Scottish Opera’s Opera In Concert series is a musical highlight of any year, and their latest production at Glasgow’s City Halls was Mascagni’s Iris. These concerts are in many ways opera in the raw with the orchestra and chorus, conducted by Music Director Stuart Stratford, taking centre stage. This is an all too rare chance for the audience to see the dynamic of the orchestra in full effect, and it’s as fascinating as it is awesome.
It’s also a chance to witness the power and control of opera singers up close and personal, with the cast at the front of the stage, either sitting or standing, with literally no place to hide. As much as you may love the full theatre Scottish Opera experience, with the lavish sets, lighting, props, etc, there is something pure and immediate about seeing opera presented in such a straightforward way. You can concentrate intently on the music, and the plot. Which brings me to the heartbreaking tale of ‘Iris’ herself.
Set in Japan in the Edo period, Iris is a dark and disturbing tale which proves to have parallels with high-profile recent events. The titular character is tricked and kidnapped from the family home, where she lives a peaceful life with her blind father, and taken to a geisha house of ill-repute in the city. It is made abundantly clear that Iris is little more than a child, still playing with dolls and entranced by puppet shows, and while her story is shocking, as it should be, it doesn’t take much to bring to mind recent stories of child slavery, sex trafficking, and more examples of such exploitation in evidence today.
Across the board Iris’s innocence is lost at the hands of men, with even her father turning against her, but while it can feel at times as if she is being punished for simply being a woman you are left in no doubt as to where the blames lies. Masculinity has rarely been so obviously toxic, and the theme of the abuse of power runs throughout. If this sounds unremittingly bleak (it is opera after all, where happy endings are rare to say the least) it is saved by the humanity of Iris’s story, and the thought that this is theatre, and as with the puppet play which took place on stage, it is there to make us think as well as feel, and in this Iris ticks all the boxes.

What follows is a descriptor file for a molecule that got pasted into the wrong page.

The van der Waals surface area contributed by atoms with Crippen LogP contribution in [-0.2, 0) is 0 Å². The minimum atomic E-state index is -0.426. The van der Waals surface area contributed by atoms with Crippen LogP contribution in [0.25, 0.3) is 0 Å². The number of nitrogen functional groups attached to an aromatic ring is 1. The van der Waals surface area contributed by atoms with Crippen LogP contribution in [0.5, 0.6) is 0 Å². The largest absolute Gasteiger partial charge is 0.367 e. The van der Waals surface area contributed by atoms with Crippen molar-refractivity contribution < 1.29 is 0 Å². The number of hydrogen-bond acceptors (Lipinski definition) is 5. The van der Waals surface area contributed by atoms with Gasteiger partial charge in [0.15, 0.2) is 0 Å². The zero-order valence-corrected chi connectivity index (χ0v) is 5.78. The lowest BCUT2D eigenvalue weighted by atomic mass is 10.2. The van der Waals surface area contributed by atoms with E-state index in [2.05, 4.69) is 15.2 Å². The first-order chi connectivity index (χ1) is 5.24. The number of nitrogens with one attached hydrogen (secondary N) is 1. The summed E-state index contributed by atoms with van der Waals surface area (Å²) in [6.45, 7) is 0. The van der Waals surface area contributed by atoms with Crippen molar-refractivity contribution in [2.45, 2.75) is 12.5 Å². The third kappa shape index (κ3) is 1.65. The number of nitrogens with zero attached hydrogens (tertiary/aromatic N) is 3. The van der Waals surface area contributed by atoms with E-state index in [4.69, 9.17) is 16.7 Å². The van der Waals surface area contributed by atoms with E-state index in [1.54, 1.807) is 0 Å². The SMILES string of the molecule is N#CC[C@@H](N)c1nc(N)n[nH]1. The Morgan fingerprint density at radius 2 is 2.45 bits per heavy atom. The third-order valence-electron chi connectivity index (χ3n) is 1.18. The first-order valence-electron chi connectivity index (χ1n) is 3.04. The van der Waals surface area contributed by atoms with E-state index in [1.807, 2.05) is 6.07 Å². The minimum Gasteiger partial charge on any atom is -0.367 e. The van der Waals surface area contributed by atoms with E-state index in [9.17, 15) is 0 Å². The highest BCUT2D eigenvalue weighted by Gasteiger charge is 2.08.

Mention must be made of the music as well which marries east and west traditions in often subtle ways. Japan has long been used as a backdrop in opera, with Gilbert & Sullivan’s The Mikado and Puccini’s Madame Butterfly perhaps the most well-known. In Iris instruments are adapted to put you in mind of the traditional sounds of Japan, with the playing of the double bass particularly effective – a sort of ‘Kubo & the Four Strings’.
Iris is one of most powerful and moving operas I have seen, a real tour-de-force from everyone involved. Rarely staged today, this was another example of Scottish Opera resurrecting a lost classic and making it vital and relevant for a modern audience. It was directed by Scottish Opera’s Staff Director Roxana Haines and you can hear Roxana talking all about her life, work, and her role in the company on the Scots Whay Hae! podcast from earlier this year, which you’ll find here – The Scottish Opera Interviews #6: Staff Director, Roxana Haines.
Images from ‘Iris’, with thanks to Scottish Opera.
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